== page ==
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Screaming subs for comedy in Judd Apatow’s ‘This Is 40’

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‘THIS IS 40’ ★★½

Pete Paul Rudd

Debbie Leslie Mann

Larry Albert Brooks

Catherine Melissa McCarthy

Jason Jason Segel

Oliver John Lithgow

Universal Pictures presents a film written and directed by Judd Apatow. Running time: 134 minues. Rated R (for sexual content, crude humor, pervasive language and some drug-related material). Opening Friday at local theaters.

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Updated: January 22, 2013 6:20AM



If “This Is 40” isn’t the first film to highlight a certain 21st century behavior trend, it’s the certainly the first to explore it in such detail.

I speak of the iPad in the bathroom.

Doesn’t have to be an iPad, though, that’s the device that Pete (Paul Rudd) cradles as he grabs some precious alone time in a house dominated by his opinionated wife and two vocal daughters. (Not that his plan works very well, what with his wife barging in all the time. Lock the door, buddy!) But whether it’s a Nook or a Kindle, an iPhone or a Droid, for a lot of men (and yes, some women), the bathroom newspaper is a thing of the past.

Think about that the next time some guy tries to hand you his iPad to show off the latest app.

In the little details like those bathroom scenes, “This Is 40” gets it just right. As the amiable goof Pete, Rudd is the cinematic stand-in of sorts for writer-director Judd Apatow, with Apatow’s real-life wife Leslie Mann playing Pete’s wife, Debbie, and the Apatows’ daughters Maude and Iris playing daughters Sadie and Charlotte, respectively. As this nuclear unit goes about its daily business, with the adults jabbing each other over financial issues and family problems, and the girls getting caught up in their own mini-dramas, it all feels very natural and occasionally quite funny.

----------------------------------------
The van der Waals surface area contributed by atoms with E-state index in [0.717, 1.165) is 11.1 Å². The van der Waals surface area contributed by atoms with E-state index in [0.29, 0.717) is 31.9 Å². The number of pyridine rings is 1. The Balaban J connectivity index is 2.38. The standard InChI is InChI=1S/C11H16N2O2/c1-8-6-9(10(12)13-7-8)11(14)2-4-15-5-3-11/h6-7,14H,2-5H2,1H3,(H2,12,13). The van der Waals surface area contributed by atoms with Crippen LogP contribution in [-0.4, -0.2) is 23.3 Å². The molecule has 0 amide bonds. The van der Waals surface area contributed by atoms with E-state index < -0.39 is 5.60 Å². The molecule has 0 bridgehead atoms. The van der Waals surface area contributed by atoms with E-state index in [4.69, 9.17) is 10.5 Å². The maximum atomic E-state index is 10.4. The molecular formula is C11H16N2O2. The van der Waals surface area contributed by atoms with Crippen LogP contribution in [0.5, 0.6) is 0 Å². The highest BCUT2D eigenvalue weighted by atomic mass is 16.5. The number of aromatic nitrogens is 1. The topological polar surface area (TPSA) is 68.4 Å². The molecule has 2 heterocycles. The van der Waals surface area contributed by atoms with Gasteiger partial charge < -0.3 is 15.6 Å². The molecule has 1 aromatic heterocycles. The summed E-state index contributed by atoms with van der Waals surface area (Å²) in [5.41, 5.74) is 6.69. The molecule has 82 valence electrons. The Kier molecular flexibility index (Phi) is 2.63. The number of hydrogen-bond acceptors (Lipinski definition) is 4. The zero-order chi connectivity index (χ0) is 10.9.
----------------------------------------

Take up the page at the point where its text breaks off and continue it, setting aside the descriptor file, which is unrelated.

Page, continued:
The problem is the fight scenes — and oh, are there are fight scenes — also come across as authentic, and that doesn’t make for good comedy. It makes for the movie equivalent of meeting a couple for dinner, enduring two hours of bickering, driving home and saying, “We HAVE to stop hanging around with them. It’s the same thing every time.” There’s such meanness in the fighting.

“This Is 40” isn’t a sequel to “Knocked Up,” but it takes the hilarious couple played by Rudd and Mann and their two girls, and moves them front and center. (Other than a photo of Katherine Heigl on the wall, there’s no appearance by, nor mention of, Heigl’s Alison, Seth Rogen’s Ben or their child, even though Alison and Debbie are sisters. Perhaps Ben and Alison have stopped visiting this family because of all the tension in the house.)

Rudd and Mann are two of my favorite comedic actors, and they do have a comfortable chemistry together, yielding some spectacular comedic moments. At times “This Is 40” is brutally funny and brutally honest. Just as often, it’s painfully shrill and unpleasant. Albert Brooks is wonderful as Pete’s ever-mooching dad, but John Lithgow gives a strange performance in a weird role as Debbie’s mostly absentee father. Megan Fox is funny and sexy as Debbie’s co-worker, who’s got a LOT going on in her personal life, and Melissa McCarthy has the best scene as an apparently insane mother who threatens Pete and Debbie in ways you can’t imagine. Other supporting characters, however, are underwritten or just weird for the sake of being weird. (The semi-doughy Jason Segel as a body-sculpting trainer? Huh?)

And the running subplot about veteran rocker Graham Parker (as Graham Parker) is just a wheel-spinner that stops the movie cold.

There’s so much vitriol, so much over-the-top yelling and screaming in that household that you actually begin rooting for the parents to divorce, if only for the sake of the kids. Pete and Debbie bring out the worst in each other far more often than they help each other shine. That’s depressing in a comedy.

The running time for “This Is 40” is 134 minutes. That’s ridiculous. That’s only a little less time than it takes “Zero Dark Thirty” to encapsulate a nearly decade-long hunt for Osama bin Laden. If this film had trimmed a half-dozen supporting characters and given us characters who were just a little more sympathetic, who knows. But that’s another movie.



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